NAACP says it wants Baytown lake renamed because current name is offensive

BAYTOWN, Texas (KTRK) -- The NAACP is calling for the name of a lake in Baytown to be changed because the group said the current moniker, Negrohead Lake, is offensive.

U.S. Rep. Al Green (D- Houston) and several of Houston's elected officials are meeting Monday morning to formally propose the name be changed to "Lake Henry Doyle."

Henry Doyle was the first student to apply for the temporary law school for Black people set up at the University of Texas at Austin.

In 1946, a man named Heman Sweatt was denied admission to the University of Texas School of Law due to his race. He sued UT's president and other school officials.

But because Texas had no law school that admitted African Americans at the time, the state was given six months to establish a substantially equal law school.

That's when the state founded Texas State University for Negroes (TSUN), which established the temporary school in Austin that Doyle attended in the fall of 1947 while a permanent facility was built in Houston.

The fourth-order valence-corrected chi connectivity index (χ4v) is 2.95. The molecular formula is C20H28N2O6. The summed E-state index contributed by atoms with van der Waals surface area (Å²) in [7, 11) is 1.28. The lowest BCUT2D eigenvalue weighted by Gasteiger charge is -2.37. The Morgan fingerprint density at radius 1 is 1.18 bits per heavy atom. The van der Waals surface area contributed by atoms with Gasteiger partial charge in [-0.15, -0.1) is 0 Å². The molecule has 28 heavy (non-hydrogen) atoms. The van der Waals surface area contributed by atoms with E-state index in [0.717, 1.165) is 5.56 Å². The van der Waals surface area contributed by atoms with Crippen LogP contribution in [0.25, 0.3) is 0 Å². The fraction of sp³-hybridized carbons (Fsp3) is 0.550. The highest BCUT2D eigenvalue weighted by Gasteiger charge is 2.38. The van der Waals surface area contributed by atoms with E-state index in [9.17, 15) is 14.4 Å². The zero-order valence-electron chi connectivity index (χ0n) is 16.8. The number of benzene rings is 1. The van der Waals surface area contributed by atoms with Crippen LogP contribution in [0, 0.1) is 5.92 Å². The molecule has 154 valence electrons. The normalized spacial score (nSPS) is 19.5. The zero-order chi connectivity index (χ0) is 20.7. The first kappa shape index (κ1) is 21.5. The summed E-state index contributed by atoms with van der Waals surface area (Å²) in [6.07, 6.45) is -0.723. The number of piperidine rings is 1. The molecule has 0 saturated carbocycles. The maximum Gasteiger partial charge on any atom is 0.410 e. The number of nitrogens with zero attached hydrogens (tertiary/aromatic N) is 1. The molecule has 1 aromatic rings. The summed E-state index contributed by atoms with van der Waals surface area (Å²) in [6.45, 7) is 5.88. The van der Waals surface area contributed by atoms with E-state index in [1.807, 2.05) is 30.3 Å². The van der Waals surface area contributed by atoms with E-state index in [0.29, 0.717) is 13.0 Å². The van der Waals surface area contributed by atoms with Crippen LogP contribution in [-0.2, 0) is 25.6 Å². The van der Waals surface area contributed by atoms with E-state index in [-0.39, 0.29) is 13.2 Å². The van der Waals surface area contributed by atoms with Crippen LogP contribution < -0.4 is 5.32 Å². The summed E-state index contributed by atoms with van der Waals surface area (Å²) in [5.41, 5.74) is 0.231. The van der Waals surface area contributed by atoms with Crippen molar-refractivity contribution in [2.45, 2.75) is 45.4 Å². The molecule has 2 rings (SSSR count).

Courses were taught by faculty from UT's School of Law.

Doyle completed the first year. The school moved to Houston permanently when construction was complete in 1948.

Doyle would go on to continue his legal education in Houston at TSUN, which was later renamed Thurgood Marshall School of Law at Texas Southern University. He passed the bar in Nov. 1949 and became TSUN's first law graduate in May 1950.

You can read more on the background of Doyle's legal education on UT's website.

The NAACP and local and state officials said, "the cause of freedom and equality requires the eradication of racism in every form; this includes the need to remove racially offensive names from public facilities, lakes, creeks, buildings and streets," which is why they are pushing for this change in collaboration with Harris County Precinct One Commissioner Rodney Ellis.

Ellis co-sponsored House Bill 1756 in 1991, legislation that was designed to remove racially offensive names from the aforementioned public places and more.

In Sept. 2020, Rep. Green also co-sponsored federal legislation, H.R. 8455, that would change the process for the U.S. Board on Geographic Names.

"These names continue to perpetuate the embarrassing legacy of discrimination, encouraging younger generations of Americans to adopt toxic values of racism and superiority," the NAACP said.

The organization will hold a briefing at 10 a.m.
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